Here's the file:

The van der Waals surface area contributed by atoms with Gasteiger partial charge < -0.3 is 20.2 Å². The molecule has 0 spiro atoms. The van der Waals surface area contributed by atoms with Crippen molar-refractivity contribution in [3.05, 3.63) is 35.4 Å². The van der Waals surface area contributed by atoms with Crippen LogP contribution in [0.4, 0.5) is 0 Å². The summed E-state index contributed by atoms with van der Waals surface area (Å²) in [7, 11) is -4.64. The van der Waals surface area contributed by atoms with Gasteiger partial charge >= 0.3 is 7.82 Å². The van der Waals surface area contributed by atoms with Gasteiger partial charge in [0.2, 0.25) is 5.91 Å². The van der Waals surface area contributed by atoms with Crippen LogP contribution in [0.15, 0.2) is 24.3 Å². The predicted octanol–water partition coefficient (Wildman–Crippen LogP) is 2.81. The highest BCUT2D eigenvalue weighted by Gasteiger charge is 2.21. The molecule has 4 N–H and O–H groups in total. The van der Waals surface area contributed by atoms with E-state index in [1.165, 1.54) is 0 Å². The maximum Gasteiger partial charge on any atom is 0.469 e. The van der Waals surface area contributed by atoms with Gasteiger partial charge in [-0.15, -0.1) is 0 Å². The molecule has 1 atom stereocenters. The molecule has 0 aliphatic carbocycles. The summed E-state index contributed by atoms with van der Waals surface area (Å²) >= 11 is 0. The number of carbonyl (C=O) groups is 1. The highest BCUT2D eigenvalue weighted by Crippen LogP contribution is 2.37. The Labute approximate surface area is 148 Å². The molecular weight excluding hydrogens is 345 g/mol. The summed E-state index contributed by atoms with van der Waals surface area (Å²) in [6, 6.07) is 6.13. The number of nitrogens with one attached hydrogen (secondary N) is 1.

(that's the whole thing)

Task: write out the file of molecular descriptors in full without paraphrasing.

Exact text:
The van der Waals surface area contributed by atoms with Gasteiger partial charge < -0.3 is 20.2 Å². The molecule has 0 spiro atoms. The van der Waals surface area contributed by atoms with Crippen molar-refractivity contribution in [3.05, 3.63) is 35.4 Å². The van der Waals surface area contributed by atoms with Crippen LogP contribution in [0.4, 0.5) is 0 Å². The summed E-state index contributed by atoms with van der Waals surface area (Å²) in [7, 11) is -4.64. The van der Waals surface area contributed by atoms with Gasteiger partial charge >= 0.3 is 7.82 Å². The van der Waals surface area contributed by atoms with Gasteiger partial charge in [0.2, 0.25) is 5.91 Å². The van der Waals surface area contributed by atoms with Crippen LogP contribution in [0.15, 0.2) is 24.3 Å². The predicted octanol–water partition coefficient (Wildman–Crippen LogP) is 2.81. The highest BCUT2D eigenvalue weighted by Gasteiger charge is 2.21. The molecule has 4 N–H and O–H groups in total. The van der Waals surface area contributed by atoms with E-state index in [1.165, 1.54) is 0 Å². The maximum Gasteiger partial charge on any atom is 0.469 e. The van der Waals surface area contributed by atoms with Gasteiger partial charge in [-0.15, -0.1) is 0 Å². The molecule has 1 atom stereocenters. The molecule has 0 aliphatic carbocycles. The summed E-state index contributed by atoms with van der Waals surface area (Å²) >= 11 is 0. The number of carbonyl (C=O) groups is 1. The highest BCUT2D eigenvalue weighted by Crippen LogP contribution is 2.37. The Labute approximate surface area is 148 Å². The molecular weight excluding hydrogens is 345 g/mol. The summed E-state index contributed by atoms with van der Waals surface area (Å²) in [6, 6.07) is 6.13. The number of nitrogens with one attached hydrogen (secondary N) is 1.